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Neighbor to Neighbor

September 17, 2018

by: Abigail Gilbert, BFP Staff Writer

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A Syrian refugee recovering in an Israeli clinic.

Golan Residents Pull Together to Help Syrian Refugees

The Syrian Civil War may be drawing to a close, but for years now fierce fighting and chemical weapons have left a scar on the Middle East, driving hundreds of thousands of Syrian refugees to the Israeli and Jordanian borders.

The Israel Defense Forces (IDF) have been hard at work helping refugees along the border. The desire to heal what is being torn apart in Syria comes from the hearts and minds of the Israeli people. In July, when fighting in the southwestern Syrian city of Daraa sent thousands of refugees to the Israeli border, they were met with hundreds of aid packages collected by Israeli residents of the Golan Heights.

Under Operation Good Neighbor, the IDF delivered the packages to the Syrian refugees. The Golan Regional Council organized the collection, gathering food, medical supplies and gift packages for children. Israeli children wrote notes of encouragement to the refugees, tucking them in amongst the aid.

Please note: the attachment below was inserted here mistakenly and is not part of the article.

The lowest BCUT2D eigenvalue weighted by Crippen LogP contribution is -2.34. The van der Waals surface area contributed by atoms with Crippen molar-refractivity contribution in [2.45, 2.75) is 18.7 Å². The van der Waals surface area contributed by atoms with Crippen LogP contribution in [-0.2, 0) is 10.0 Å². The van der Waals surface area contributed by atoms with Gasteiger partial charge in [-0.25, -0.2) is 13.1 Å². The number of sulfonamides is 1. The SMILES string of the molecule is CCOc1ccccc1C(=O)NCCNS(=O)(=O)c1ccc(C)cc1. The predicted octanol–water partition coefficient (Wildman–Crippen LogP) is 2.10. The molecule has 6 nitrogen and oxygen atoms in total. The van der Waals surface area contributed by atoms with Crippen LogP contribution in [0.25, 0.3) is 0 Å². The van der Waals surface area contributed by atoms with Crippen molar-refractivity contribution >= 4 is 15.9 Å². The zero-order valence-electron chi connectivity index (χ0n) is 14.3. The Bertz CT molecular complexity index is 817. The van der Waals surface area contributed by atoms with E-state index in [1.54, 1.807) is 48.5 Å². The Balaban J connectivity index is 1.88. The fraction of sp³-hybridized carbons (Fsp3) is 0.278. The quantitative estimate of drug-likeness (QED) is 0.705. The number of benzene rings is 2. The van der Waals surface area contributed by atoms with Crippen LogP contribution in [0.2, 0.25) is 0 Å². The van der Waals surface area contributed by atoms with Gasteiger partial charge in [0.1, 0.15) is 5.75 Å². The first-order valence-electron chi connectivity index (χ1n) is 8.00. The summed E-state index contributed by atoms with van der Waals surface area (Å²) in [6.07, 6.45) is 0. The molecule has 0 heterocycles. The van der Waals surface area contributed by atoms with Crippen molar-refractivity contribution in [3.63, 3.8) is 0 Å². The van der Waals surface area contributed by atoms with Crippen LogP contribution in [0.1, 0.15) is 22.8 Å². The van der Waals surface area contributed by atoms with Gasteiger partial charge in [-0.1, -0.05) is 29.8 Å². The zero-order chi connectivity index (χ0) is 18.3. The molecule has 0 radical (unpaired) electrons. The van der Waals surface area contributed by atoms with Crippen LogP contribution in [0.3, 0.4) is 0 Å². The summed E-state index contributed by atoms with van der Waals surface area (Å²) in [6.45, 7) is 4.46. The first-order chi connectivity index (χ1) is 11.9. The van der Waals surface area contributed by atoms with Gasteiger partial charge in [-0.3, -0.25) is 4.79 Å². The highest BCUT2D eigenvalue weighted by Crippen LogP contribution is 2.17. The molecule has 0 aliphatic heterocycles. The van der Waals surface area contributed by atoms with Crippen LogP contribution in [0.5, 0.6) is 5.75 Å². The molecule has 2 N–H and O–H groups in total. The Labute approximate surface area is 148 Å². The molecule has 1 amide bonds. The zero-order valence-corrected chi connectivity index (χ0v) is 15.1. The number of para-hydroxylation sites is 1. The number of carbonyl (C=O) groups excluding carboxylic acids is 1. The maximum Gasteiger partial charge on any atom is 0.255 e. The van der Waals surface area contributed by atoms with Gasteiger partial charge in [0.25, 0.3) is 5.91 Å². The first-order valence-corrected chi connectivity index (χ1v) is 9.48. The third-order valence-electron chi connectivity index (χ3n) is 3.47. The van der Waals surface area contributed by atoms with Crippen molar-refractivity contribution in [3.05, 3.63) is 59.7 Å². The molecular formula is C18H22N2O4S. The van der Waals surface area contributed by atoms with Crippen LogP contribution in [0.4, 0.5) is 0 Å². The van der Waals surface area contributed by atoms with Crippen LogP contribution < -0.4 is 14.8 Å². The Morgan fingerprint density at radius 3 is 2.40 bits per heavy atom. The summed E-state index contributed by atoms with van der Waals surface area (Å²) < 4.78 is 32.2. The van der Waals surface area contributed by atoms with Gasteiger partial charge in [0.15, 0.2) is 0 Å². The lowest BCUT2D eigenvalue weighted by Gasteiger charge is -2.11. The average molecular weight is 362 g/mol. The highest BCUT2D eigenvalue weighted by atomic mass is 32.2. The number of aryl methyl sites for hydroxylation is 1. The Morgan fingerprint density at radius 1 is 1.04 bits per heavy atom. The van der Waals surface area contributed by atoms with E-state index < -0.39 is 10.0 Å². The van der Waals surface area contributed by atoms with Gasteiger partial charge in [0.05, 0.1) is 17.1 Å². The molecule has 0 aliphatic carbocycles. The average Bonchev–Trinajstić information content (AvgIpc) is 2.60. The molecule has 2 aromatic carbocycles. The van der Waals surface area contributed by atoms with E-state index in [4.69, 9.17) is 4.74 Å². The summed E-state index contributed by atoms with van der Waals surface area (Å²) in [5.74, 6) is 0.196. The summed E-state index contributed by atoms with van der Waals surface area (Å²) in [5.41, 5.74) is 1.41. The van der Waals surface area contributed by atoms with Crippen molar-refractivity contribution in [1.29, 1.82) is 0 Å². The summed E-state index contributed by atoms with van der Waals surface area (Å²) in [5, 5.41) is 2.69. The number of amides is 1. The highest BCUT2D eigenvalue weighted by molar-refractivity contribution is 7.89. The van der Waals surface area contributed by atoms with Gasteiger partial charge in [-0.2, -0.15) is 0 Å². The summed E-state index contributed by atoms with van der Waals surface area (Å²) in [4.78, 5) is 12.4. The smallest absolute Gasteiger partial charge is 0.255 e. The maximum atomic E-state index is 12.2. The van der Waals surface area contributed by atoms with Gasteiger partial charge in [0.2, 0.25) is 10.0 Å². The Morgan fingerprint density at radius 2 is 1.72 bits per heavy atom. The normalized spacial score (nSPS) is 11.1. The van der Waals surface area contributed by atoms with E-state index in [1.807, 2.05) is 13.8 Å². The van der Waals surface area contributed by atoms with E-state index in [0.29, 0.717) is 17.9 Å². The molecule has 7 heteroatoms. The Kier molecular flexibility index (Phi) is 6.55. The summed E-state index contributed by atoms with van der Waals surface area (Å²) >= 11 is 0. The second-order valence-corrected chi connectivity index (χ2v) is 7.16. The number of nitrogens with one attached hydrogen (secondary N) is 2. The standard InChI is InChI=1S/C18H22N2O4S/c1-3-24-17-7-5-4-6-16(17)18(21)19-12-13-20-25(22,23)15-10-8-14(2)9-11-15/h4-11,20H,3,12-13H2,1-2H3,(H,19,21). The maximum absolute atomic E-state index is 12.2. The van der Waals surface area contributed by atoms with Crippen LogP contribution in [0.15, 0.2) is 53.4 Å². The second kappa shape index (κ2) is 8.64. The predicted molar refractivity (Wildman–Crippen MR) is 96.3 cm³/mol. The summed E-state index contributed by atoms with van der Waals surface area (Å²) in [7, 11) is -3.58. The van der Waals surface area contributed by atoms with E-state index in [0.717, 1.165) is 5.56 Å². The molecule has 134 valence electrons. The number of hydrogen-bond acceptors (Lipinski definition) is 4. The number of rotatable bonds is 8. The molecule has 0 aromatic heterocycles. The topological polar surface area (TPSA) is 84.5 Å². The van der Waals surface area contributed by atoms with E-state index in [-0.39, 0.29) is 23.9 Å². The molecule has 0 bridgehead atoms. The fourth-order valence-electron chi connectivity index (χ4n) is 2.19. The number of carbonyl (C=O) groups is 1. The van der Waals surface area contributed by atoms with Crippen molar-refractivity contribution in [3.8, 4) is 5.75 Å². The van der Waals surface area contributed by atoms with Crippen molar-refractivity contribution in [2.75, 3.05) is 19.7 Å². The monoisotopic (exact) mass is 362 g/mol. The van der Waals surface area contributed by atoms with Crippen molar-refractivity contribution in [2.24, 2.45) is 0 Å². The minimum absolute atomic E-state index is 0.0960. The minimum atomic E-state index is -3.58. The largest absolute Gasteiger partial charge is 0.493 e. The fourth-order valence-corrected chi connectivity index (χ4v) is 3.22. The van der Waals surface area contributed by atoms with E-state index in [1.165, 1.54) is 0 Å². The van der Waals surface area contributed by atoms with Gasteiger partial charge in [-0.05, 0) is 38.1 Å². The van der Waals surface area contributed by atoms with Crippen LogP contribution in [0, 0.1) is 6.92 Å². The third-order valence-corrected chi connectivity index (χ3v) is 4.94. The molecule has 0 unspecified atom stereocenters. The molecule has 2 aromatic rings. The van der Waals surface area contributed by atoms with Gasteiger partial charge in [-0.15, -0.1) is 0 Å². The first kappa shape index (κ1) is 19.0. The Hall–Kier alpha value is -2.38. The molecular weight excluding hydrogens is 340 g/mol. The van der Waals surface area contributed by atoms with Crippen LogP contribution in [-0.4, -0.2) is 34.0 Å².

“We, the residents of the Golan, look right over the fence and see the people fleeing from the killing fields together with their children, and clinging to the fence with Israel,” said Eli Malka, the head of the Golan Regional Council, in a July Tower article. “We feel the moral obligation, in accordance with our values, to send humanitarian aid and as much as is possible to build a relationship of humanity with those who have always been our neighbors on the other side of the fence.”

Many of the refugees have only been taught hate for Israel. While the Jewish state has been clear from the start that it will not get involved in the civil war, it has continued to provide crucial humanitarian aid in the face of overwhelming violence on its doorstep. The IDF provides medical aid along the border, sometimes even taking wounded or ill refugees across the border to recover in Israeli hospitals. They send food—sometimes multiple tons in a week—across the border to those fleeing the violence in Syria’s larger cities. They’ve also sent around NIS 275 million [US $75.4 million] worth of equipment into Syria to help with foreign aid.

Building trust and changing the anti-Israel conversation so engrained in a country will take time, but the IDF hopes that one day the children who were cared for on Israeli soil will see their scars and remember not all neighbors in the Middle East seek their destruction.

Photo Credit: IDf/www.idf.il

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